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Hoffmann, R. A wiki for the life sciences where authorship matters. Nature Genetics (2008)

Correction of mucopolysaccharidosis type I fibroblasts by retroviral-mediated transfer of the human alpha-L-iduronidase gene.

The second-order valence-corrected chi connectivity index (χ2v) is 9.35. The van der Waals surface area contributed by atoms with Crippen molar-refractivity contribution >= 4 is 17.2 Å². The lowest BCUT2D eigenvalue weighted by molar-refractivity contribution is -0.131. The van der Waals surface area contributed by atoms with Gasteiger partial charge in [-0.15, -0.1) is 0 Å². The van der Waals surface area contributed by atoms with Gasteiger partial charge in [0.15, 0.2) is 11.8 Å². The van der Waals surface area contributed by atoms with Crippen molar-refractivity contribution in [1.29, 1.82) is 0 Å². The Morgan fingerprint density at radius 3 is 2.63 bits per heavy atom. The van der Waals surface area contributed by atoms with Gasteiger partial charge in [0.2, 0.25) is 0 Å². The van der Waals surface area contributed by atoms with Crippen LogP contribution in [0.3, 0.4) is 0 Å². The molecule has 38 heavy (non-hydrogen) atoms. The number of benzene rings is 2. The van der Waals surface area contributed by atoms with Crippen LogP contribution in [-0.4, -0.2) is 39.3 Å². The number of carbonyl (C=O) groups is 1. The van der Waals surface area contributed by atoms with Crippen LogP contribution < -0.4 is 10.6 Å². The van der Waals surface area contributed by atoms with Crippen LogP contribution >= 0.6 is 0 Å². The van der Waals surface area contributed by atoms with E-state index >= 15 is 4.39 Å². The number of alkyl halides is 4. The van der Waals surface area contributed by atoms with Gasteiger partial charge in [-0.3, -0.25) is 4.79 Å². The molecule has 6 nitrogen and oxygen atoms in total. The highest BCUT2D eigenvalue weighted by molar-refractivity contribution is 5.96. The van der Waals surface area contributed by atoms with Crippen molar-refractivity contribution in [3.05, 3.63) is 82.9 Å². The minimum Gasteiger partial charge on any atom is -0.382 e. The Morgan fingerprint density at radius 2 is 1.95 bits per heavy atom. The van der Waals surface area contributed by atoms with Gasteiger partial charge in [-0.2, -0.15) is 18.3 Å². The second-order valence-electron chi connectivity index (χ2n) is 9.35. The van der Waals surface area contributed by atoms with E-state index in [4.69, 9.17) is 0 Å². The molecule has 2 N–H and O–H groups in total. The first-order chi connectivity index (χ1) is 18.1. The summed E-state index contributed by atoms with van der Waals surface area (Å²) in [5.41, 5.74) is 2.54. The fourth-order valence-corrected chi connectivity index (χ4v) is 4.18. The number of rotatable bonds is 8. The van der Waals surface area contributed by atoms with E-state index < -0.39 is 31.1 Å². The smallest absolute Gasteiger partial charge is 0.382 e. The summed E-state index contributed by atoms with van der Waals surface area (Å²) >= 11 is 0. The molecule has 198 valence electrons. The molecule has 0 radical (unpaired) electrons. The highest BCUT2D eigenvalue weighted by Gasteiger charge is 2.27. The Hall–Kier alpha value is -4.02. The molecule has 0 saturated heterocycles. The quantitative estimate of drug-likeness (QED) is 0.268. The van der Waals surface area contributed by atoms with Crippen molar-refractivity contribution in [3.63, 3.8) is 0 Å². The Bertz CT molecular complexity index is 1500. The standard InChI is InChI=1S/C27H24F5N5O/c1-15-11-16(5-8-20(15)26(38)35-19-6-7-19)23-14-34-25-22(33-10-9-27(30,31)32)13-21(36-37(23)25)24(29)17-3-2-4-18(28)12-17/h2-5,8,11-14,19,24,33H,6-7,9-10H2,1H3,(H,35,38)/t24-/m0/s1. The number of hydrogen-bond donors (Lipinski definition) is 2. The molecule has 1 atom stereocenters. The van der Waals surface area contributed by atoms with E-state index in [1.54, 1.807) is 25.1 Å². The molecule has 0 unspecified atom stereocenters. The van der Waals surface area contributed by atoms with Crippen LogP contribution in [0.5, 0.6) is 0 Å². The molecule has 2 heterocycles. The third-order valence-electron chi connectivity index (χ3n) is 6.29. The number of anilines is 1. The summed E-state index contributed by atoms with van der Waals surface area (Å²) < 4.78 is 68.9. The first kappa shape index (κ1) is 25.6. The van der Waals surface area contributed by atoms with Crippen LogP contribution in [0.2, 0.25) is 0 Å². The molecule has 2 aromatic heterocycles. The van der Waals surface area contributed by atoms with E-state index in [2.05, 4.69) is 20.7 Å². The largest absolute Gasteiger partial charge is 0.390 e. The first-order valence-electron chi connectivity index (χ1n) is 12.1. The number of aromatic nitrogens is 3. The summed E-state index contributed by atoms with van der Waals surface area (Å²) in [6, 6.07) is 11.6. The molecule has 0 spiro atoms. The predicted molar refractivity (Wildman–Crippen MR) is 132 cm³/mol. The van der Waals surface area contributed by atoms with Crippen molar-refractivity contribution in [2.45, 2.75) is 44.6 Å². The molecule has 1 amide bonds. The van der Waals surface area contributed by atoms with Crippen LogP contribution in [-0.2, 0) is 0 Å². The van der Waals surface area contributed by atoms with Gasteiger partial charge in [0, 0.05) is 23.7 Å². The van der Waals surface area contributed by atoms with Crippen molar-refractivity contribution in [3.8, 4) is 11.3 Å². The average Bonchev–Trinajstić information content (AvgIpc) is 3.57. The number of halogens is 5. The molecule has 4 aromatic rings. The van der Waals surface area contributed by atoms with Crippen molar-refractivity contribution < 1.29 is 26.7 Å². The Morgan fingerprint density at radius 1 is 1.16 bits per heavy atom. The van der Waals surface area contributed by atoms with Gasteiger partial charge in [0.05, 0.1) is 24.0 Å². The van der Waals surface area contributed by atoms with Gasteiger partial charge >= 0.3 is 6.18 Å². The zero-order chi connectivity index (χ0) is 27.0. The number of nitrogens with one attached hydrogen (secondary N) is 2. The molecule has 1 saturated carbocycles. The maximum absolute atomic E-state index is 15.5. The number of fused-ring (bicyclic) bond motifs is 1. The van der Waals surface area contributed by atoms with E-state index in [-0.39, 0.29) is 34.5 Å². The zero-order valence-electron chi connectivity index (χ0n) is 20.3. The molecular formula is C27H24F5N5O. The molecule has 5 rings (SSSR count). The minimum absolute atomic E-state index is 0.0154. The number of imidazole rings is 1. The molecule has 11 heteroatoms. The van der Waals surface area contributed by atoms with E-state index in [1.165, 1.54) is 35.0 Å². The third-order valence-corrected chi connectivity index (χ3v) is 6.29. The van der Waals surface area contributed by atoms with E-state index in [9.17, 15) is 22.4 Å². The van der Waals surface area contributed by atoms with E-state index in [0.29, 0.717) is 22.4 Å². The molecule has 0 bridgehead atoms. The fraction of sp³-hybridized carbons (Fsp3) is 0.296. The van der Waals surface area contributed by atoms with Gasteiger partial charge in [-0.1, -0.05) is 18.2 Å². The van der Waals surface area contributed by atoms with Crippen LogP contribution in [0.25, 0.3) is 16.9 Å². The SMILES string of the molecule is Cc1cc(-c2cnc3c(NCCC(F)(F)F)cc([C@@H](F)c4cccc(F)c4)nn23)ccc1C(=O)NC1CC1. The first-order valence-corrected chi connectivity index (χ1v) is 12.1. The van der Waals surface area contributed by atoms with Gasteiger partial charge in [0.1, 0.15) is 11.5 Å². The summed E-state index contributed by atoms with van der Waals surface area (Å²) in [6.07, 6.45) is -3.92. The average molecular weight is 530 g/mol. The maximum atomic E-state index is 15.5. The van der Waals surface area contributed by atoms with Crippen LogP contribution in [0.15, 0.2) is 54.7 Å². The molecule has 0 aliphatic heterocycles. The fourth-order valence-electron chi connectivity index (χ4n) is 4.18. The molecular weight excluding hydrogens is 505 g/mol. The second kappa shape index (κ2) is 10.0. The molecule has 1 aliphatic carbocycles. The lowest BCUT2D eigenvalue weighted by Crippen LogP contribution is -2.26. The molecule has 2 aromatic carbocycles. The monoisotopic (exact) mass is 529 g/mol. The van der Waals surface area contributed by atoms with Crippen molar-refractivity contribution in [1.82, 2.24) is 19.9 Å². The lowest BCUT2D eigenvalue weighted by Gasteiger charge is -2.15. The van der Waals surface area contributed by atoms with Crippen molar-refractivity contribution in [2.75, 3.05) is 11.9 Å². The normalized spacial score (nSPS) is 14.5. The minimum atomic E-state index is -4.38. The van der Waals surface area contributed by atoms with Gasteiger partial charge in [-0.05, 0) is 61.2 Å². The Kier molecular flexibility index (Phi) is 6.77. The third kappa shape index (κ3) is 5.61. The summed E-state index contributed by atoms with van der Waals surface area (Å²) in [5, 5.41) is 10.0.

Three retroviral constructs containing a full-length human alpha-L-iduronidase (IDUA) cDNA were made. The first, pLIdSN, is designed so that expression of the IDUA cDNA is from the 5' viral long terminal repeat (LTR). The second, pLNCId, is designed to express the IDUA cDNA from the cytomegalovirus (CMV) immediate early promoter, while in the third, pLNTId, the CMV promoter is replaced by a promoter fragment of the mouse CD45 (T200) gene. All vectors transduce resistance to G418 (neomycin). High-titer virus-producing cell lines for these constructs were made by infection of the amphotropic packaging cell line PA317 after transient expression in, and virus rescue from, the ecotropic packaging cell line psi CRE. The high-titer virus-producing cell lines were assayed for absence of helper virus, synthesis of human IDUA, and for integrity of proviral structure. Suitable lines were used as a source of virus to infect two different mucopolysaccharidosis type I (MPS I) skin fibroblast cultures. All three of the recombinant viruses corrected the enzymatic defect in MPS I fibroblasts. Surprisingly, increasing over-expression of IDUA resulted in reduced phenotypic correction of these cells as assayed by intracellular accumulation of 35S-labeled glycosaminoglycan. This was shown to be due to the induction of a phenotype analogous to mild I-cell disease in cells expressing large amounts of IDUA.[1]


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